The Pinellas County Tourist Development Council will have an opportunity on Wednesday to give tourism a real boost. It should vote to give the Dalí Museum $2.5 million in hotel bed tax revenue to ensure the speedy completion of the museum's iconic building on the downtown St. Petersburg waterfront. With that reasonable investment, the tourist council could open the door to potentially tens of thousands more visitors in Pinellas every year. It's a prudent plan that makes good business sense.
St. Petersburg did its part last week. The City Council voted to offer $2.5 million to the museum if the county will match the amount so the new $36 million Dalí Museum can open on time in January. The museum was rebuffed in June when it asked the tourist council for the full $5 million needed to finish the building. Tourist council members representing beach and hotel interests argued against using the bed tax for a construction project when the tax was created to raise tourism marketing dollars. Last year the tax raised more than $23 million.
With the Dalí's request to the tourist council now cut in half, it would be especially shortsighted for the council to refuse to help. The Dalí Museum draws 200,000 visitors a year, second only to Pinellas beaches. It generates an estimated 115,000 hotel nights each year. Those numbers likely will soar when the museum relocates into the architecturally unique building designed to showcase the talents of surrealist Salvador Dalí while also protecting the museum's collection from wind and flood.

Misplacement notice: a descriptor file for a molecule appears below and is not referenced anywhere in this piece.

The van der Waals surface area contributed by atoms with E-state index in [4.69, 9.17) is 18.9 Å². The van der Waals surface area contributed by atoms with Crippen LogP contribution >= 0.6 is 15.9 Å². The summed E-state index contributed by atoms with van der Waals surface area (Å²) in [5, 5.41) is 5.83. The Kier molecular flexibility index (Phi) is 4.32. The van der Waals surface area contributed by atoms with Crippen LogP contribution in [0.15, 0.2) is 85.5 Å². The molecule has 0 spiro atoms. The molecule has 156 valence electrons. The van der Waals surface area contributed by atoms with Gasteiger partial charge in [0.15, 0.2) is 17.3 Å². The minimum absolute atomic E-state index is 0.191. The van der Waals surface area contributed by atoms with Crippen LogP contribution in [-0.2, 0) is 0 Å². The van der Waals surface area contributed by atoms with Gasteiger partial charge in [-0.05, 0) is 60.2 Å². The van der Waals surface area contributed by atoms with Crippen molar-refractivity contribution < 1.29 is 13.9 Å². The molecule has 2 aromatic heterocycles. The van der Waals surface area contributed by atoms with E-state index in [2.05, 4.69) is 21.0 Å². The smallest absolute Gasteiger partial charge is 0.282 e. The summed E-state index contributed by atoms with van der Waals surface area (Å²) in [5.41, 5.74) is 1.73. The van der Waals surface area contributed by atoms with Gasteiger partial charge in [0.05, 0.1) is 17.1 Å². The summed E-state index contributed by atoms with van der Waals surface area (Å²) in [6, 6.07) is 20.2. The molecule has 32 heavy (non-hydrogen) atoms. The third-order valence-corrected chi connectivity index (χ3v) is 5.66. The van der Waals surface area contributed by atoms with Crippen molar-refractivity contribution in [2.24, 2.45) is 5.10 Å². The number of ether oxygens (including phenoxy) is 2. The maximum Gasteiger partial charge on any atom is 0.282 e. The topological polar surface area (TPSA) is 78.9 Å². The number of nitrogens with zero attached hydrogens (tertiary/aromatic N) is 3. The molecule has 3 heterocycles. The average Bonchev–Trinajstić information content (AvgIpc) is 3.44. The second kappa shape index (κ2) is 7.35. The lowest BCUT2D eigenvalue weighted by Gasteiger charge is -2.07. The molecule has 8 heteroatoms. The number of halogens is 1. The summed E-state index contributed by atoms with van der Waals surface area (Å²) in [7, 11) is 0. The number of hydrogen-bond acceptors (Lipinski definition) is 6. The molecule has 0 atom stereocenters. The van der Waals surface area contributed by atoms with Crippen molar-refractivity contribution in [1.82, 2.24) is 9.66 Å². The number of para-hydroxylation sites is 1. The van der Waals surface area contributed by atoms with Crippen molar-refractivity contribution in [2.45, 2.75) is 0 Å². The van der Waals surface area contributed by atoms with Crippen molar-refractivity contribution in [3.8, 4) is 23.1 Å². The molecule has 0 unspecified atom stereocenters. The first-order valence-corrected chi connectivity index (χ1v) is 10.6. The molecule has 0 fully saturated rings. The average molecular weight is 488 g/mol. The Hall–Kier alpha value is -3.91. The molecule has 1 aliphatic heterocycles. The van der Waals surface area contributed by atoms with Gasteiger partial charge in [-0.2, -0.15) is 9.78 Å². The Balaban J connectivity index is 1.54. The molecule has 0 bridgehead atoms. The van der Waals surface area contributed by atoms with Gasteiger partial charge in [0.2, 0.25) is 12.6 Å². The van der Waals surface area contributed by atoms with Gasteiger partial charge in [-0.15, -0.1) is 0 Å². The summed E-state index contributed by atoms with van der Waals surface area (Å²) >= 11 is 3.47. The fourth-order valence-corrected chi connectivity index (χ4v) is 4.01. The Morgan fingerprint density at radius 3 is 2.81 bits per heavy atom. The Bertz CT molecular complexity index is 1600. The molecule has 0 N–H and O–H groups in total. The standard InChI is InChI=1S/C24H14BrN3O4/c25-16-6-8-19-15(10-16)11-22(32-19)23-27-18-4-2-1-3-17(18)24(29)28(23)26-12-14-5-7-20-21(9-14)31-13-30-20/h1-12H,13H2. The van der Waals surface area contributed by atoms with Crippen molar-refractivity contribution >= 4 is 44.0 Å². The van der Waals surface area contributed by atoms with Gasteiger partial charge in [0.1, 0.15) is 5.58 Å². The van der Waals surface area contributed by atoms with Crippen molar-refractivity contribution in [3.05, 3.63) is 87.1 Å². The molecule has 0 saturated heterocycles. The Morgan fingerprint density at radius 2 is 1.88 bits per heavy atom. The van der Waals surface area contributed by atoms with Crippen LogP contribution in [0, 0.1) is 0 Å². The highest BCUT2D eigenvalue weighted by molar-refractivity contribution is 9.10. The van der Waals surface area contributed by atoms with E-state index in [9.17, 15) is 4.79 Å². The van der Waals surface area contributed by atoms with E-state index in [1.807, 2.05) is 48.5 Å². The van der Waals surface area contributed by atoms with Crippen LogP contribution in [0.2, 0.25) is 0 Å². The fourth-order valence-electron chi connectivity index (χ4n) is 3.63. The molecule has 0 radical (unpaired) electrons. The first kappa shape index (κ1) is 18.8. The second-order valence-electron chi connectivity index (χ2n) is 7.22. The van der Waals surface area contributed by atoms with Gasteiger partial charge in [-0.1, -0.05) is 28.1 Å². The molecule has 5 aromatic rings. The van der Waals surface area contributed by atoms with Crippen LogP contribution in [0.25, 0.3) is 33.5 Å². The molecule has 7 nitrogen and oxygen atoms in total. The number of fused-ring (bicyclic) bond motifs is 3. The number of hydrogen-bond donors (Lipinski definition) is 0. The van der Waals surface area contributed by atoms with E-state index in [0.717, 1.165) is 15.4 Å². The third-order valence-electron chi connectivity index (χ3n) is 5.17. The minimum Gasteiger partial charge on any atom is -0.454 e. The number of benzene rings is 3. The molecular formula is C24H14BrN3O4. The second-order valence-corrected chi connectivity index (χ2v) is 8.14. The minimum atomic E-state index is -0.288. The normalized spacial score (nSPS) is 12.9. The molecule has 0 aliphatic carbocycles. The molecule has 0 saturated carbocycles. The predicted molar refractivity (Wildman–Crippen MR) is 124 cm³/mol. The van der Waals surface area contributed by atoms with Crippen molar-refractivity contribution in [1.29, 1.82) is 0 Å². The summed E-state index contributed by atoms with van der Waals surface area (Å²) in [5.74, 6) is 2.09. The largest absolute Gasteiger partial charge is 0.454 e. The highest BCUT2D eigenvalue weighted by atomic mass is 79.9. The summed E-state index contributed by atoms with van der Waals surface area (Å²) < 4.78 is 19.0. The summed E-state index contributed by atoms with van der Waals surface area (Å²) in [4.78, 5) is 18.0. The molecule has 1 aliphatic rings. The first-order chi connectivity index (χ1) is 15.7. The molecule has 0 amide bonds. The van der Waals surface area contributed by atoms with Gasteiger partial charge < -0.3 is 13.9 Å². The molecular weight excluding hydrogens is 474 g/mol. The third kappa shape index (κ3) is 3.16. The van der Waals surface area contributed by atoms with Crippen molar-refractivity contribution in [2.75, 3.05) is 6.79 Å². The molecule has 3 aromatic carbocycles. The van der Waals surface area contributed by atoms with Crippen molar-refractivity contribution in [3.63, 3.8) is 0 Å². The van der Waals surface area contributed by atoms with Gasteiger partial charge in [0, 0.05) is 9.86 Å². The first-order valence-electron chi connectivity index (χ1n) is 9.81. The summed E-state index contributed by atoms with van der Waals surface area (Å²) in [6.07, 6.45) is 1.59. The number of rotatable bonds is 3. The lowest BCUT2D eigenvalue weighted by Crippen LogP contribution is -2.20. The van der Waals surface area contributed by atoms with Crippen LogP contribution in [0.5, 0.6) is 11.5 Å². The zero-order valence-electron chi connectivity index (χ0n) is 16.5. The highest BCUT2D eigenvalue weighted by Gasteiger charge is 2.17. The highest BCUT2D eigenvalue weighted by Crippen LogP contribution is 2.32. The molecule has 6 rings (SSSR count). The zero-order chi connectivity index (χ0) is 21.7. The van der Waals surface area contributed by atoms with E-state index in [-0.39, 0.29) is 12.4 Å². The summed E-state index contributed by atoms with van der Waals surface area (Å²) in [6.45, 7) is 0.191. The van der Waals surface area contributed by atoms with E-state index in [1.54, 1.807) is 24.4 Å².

But even more relevant to the tourist council's discussion is that more than half of the Dalí's visitors each year come from outside the Tampa Bay region. Those visitors spend an average of four days here, taking in not just the Dalí but other local and regional attractions. That's a direct economic benefit to the attractions, hoteliers, restaurants and merchants, and to local residents who need jobs.
In this difficult budget year, St. Petersburg officials had to dig deep to find the $2.5 million they offered. It will come from taxes collected in the Intown Redevelopment District and previously earmarked for pedestrian and streetscaping projects. The city is talking with museum officials about providing some additional programs in return for the money.
The County Commission will have to approve the change in use of the redevelopment funds. But since county officials so willingly provide tax incentives to private companies to relocate or expand in Pinellas, they should find it easy to clear the way for the Dalí. The new museum will boost tourism throughout the county and increase bed tax and sales tax collections. City, county and tourism officials need to work together so that next January, Pinellas County can celebrate the Dalí's grand opening and another success on the road to becoming an arts mecca.